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When Didion began writing The Year of Magical
Thinking, she says, she hadn’t known how, when, or why
John had died, even though she had witnessed his death. A year later,
she receives the autopsy report and emergency room records, which
were delayed because an overwhelmed Didion had, eleven months earlier,
written down the wrong mailing address. According to the paperwork,
the EMS call had been received at 9:15
ambulance had arrived five minutes later, and a series of medications
had been administered. The doorman’s log indicates the ambulance
had left for the hospital at 10:05
where John had been received for triage at 10:10
physician’s log showed that John had been seen at 10:15
pronounced dead on arrival due to cardiac arrest. By 10:30
log states, the wife had been at bedside with a social worker. The
autopsy report indicates that both of John’s major arteries had
been almost entirely blocked. The paperwork confirms that John had
died after his initial collapse, and that the time spent at the
hospital had been entirely procedural.
Though Didion knows that, statistically speaking, most
people who suffer cardiac arrests outside of a hospital have little
chance of being resuscitated, she persists in her irrational belief
that some kind of medical anomaly must have been responsible for
her husband’s death, and she continues to search for it. Equally
irrationally, when she hears that the famous chef Julia Child has
died, she is relieved to think that John and Child can now entertain
each other in heaven.
Didion plays closer attention to health news, and frets
over a commercial that indicates that Bayer, an over-the-counter
aspirin, can reduce the risk of heart attack. Though she knows that
John had been taking a much more powerful anticoagulant, she becomes
frustrated that she could have overlooked something as obvious as Bayer.
Other studies about the risks associated with heart attacks upset
her, as well. Her distress leads her to understand that people often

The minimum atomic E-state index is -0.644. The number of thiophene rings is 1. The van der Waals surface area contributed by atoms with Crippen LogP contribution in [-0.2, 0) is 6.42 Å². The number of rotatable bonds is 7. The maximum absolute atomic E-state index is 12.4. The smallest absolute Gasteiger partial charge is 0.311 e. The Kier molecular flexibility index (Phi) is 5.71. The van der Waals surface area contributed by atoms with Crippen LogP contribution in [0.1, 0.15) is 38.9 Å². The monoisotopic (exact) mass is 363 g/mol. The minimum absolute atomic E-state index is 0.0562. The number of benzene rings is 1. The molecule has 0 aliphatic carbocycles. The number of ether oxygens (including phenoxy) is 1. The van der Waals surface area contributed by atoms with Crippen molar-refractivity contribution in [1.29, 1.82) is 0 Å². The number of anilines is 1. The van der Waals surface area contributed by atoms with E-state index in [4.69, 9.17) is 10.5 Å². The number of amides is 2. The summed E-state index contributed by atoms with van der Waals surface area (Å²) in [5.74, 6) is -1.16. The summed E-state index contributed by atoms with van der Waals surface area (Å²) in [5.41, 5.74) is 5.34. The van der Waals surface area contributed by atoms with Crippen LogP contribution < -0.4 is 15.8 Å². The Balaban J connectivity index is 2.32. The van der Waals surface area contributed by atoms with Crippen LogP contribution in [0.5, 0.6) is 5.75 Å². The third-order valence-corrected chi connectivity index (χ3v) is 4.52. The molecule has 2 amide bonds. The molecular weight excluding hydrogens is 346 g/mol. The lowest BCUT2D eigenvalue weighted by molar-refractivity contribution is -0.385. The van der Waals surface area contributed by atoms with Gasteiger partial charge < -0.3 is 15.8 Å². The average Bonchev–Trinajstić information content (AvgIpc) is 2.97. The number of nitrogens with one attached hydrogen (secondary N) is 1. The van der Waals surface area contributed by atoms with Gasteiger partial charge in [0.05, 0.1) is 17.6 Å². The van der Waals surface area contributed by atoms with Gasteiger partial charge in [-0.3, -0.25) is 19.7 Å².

believe they can avert death, and when it strikes they feel as if they
only have themselves to blame. After Didion reads the autopsy report,
she finally realizes that there was nothing she or anyone else could
have done to prevent John’s death.
Though Didion has been presented with the facts of John’s
death numerous times, the arrival of the hospital report, with its
air of finality and authority, slows her obsessive reconstructing
of the weeks leading up to John’s death. This chapter signals a
change in her thinking: up until the arrival of the hospital report
she had continued to resist the facts about cardiac arrest and chastised
herself for not taking precautions that now seem obvious in retrospect, such
as taking Bayer. Her natural impulse is to viciously blame herself
and become frustrated for having missed a simple solution to a difficult
problem. Her bittersweet realization that John can now share a meal
in heaven with Julia Child indicates that she finally, truly understands
that John isn’t coming back, but she still can’t avoid punishing
herself for what she sees as her own contribution to his death.
The autopsy report is a kind of blessing, in that it releases her
from an unending cycle of pain and self-blame.
Didion hasn’t stopped mourning John, and she hasn’t fully
abandoned the notion that he might somehow come back, but she has lifted
the burden of correcting the problem off of her own shoulders. Through
a patient and steady process of questioning and trying to understand
her tragedies, she has come to a place where she stops trying to
assign cause or blame. John had died at the moment of collapse,
and every effort made to resuscitate him after that fact had been
entirely procedural. Deep down, Didion had understood that she couldn’t
bring John back, no matter how much she wished and no matter how
much she fought to pinpoint and correct the cause. Didion realizes
that though she made her best faith effort to help John, those efforts
While the intensity of Didion’s magical thinking has subsided, mourning
a loved one is an ongoing experience that will likely last the rest
of her life. She has come to understand that magical thinking can
be insidious, showing up unexpectedly and shaping her perception
with a delusional illogic. At the same time, magical thinking has an
obvious benefit, in that it allows her to cope with the day-to-day experiences
of grief without feeling helpless, overwhelmed, or hopeless. While
the derangement is undesirable, magical thinking is a crucial coping
mechanism that allows her to keep feeling that she has a degree
of control over her circumstances.
Ace your assignments with our guide to The Year of Magical Thinking!